ways to improve the structure of Pakistan's education system
By YesPakistan.com Staff
Universal primary education
in Pakistan is contingent on several factors, such as the existence of cost-effective
schools, better curricula, and an awareness among parents, especially in rural
areas, of the importance of education. However, the single most important factor
in getting children to complete primary school is improving the structure of
Pakistan's school system.
Currently, there exist many
obstacles on the road to a smoothly functioning system. These include political
interference, corruption, over-centralization, a lack of school autonomy, underdeveloped
managerial capacity and poor information systems.
However, there are five
institutional reforms that can help improve Pakistan's educational structure
so that it can achieve the goal of universal primary education.
The first reform is the
decentralization of decision-making, which improves education administration.
Presently, Pakistan educational system is highly centralized even though it
is widely understood that basic education is better provided in a system that
is administered at the district and village level.
A highly centralized system
does not respond as effectively to local needs. The bureaucracy interferes with
the flow of resources and information. It also means higher level administrators
have less time to devote to important issues like program design, implementation,
This decentralization means
governments must develop partnerships with communities, NGOs, and the private
sector to delegate responsibility effectively in order to achieve universal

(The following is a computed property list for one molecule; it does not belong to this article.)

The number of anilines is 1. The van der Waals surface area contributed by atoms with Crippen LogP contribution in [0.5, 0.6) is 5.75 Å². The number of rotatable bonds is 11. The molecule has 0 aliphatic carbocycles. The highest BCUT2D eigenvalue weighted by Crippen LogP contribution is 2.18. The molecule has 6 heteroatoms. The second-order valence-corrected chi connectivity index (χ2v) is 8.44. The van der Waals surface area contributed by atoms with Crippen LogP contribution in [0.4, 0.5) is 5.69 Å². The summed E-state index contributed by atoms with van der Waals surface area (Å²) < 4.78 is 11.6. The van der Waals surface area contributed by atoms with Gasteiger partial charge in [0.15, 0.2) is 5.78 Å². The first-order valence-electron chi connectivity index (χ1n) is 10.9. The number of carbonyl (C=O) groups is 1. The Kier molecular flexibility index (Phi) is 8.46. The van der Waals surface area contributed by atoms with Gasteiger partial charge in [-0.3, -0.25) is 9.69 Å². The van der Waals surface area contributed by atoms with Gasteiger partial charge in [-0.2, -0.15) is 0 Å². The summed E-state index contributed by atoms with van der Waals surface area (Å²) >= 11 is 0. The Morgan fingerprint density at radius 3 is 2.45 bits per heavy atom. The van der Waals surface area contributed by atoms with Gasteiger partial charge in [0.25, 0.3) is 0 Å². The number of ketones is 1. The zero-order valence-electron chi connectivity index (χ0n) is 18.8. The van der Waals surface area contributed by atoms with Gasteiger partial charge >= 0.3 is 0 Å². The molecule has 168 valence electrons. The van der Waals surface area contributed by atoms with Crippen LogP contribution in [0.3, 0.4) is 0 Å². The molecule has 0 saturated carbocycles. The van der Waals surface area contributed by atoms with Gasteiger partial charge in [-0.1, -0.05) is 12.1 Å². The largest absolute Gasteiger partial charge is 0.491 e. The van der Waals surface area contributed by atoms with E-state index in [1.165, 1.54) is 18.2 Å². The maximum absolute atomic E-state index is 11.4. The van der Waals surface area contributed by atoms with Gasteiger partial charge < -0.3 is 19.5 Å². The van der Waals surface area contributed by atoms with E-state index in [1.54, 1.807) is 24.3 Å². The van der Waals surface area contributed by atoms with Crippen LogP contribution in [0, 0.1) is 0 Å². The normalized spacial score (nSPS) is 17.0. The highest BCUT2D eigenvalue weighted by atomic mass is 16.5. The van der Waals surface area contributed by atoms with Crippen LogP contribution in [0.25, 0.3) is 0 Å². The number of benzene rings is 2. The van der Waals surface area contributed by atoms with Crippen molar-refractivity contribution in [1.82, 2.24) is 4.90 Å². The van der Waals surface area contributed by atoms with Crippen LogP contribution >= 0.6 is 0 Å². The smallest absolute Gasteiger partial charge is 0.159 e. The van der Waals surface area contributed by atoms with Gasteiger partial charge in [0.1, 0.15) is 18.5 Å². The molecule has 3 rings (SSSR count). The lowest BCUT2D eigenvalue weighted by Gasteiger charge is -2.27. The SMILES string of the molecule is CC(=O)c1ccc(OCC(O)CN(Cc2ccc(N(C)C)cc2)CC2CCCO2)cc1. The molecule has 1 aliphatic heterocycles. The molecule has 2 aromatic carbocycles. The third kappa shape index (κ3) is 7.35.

A second step necessary
for improving the system is greater autonomy for the schools. Currently, school
principals have a limited decision-making capacity. In addition, schools do
not have control over issues like curriculum, teacher appointment, discipline,
and evaluation. There are virtually no opportunities for local staff development
programs or resource mobilization.
By giving schools more independence,
principals would have the authority to appoint personnel and determine crucial
issues that affect the day-to-day affairs of schools. Principals, not upper-level
bureaucrats, are in a better position to make these decisions since they deal
with the daily realities of school life.
A third important reform
is providing better support to, supervision of, and coordination of the school
system at the district and provincial level. By making the district the key
level for planning and management, state-level and central education bodies
can focus more on policy-making, resource management and regulation.
One way to do this is by
promoting good principals and teachers at the school level to enhance the institutional
capacity of district level organizations. The lack of sufficient manpower is
the most serious problem at the district and sub-district level.
A fourth necessary reform
is to encourage decision-making be based on educational, not political, considerations.
At present, politicians hand out teaching jobs as patronage appointments. Federal
and provincial funds provided for education sometimes remain unused, especially
in rural areas, since feudal landowners are opposed to educating "their"
The final necessary reform
is to expand the information and research base of education in Pakistan. Effective
management and administration of the education system depends on the quality
of the information system. Without reliable information, decision-makers cannot
improve education policy and programs at the national, district and school levels.
One way of collecting reliable
information about the state of education is to conduct standardized testing
that measures student performance against national curriculum goals. These can
be used to compare learning achievement across schools, districts and regions
There is also a need for
better research. Pakistan currently has one institution that conducts research
on educational issues, the Academy of Educational Planning and Management, which
conducts research on basic education. However, its abilities are hampered by
inadequate funds, no institutionalized basis for collecting, processing and
analyzing data, no technical support staff and little influence in policy making.
Date/Time Last Modified: 6/17/2002 3:44:33 PM
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